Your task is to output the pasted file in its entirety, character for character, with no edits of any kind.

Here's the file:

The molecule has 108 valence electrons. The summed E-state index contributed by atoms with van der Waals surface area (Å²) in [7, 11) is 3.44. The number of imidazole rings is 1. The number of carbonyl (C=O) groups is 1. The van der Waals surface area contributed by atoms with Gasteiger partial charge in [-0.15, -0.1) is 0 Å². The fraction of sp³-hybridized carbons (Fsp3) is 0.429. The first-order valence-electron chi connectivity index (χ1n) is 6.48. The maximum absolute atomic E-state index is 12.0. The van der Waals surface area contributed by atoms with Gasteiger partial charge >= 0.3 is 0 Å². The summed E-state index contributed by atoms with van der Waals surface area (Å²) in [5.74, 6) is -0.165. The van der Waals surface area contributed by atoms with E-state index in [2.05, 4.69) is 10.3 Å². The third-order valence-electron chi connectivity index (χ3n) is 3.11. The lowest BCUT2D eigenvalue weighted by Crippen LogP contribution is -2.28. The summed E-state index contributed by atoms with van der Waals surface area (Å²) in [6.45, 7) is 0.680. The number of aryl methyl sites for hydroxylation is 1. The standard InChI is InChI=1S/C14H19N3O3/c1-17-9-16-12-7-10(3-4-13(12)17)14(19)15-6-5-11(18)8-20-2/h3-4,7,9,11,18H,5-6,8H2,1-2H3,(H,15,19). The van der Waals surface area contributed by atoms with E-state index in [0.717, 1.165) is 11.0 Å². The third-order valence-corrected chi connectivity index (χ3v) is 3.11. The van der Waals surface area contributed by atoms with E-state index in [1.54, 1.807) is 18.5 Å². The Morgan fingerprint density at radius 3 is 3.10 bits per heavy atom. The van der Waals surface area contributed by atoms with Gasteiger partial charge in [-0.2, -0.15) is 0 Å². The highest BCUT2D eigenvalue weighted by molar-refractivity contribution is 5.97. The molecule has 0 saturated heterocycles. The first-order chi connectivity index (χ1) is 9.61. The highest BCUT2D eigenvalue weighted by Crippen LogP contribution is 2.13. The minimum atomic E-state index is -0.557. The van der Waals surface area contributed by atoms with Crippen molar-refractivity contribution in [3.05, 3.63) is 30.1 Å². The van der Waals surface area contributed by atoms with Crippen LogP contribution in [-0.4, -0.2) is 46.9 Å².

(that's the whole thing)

The molecule has 108 valence electrons. The summed E-state index contributed by atoms with van der Waals surface area (Å²) in [7, 11) is 3.44. The number of imidazole rings is 1. The number of carbonyl (C=O) groups is 1. The van der Waals surface area contributed by atoms with Gasteiger partial charge in [-0.15, -0.1) is 0 Å². The fraction of sp³-hybridized carbons (Fsp3) is 0.429. The first-order valence-electron chi connectivity index (χ1n) is 6.48. The maximum absolute atomic E-state index is 12.0. The van der Waals surface area contributed by atoms with Gasteiger partial charge >= 0.3 is 0 Å². The summed E-state index contributed by atoms with van der Waals surface area (Å²) in [5.74, 6) is -0.165. The van der Waals surface area contributed by atoms with E-state index in [2.05, 4.69) is 10.3 Å². The third-order valence-electron chi connectivity index (χ3n) is 3.11. The lowest BCUT2D eigenvalue weighted by Crippen LogP contribution is -2.28. The summed E-state index contributed by atoms with van der Waals surface area (Å²) in [6.45, 7) is 0.680. The number of aryl methyl sites for hydroxylation is 1. The standard InChI is InChI=1S/C14H19N3O3/c1-17-9-16-12-7-10(3-4-13(12)17)14(19)15-6-5-11(18)8-20-2/h3-4,7,9,11,18H,5-6,8H2,1-2H3,(H,15,19). The van der Waals surface area contributed by atoms with E-state index in [0.717, 1.165) is 11.0 Å². The third-order valence-corrected chi connectivity index (χ3v) is 3.11. The van der Waals surface area contributed by atoms with E-state index in [1.54, 1.807) is 18.5 Å². The Morgan fingerprint density at radius 3 is 3.10 bits per heavy atom. The van der Waals surface area contributed by atoms with Gasteiger partial charge in [-0.2, -0.15) is 0 Å². The highest BCUT2D eigenvalue weighted by molar-refractivity contribution is 5.97. The molecule has 0 saturated heterocycles. The first-order chi connectivity index (χ1) is 9.61. The highest BCUT2D eigenvalue weighted by Crippen LogP contribution is 2.13. The minimum atomic E-state index is -0.557. The van der Waals surface area contributed by atoms with Crippen molar-refractivity contribution in [3.05, 3.63) is 30.1 Å². The van der Waals surface area contributed by atoms with Crippen LogP contribution in [-0.4, -0.2) is 46.9 Å².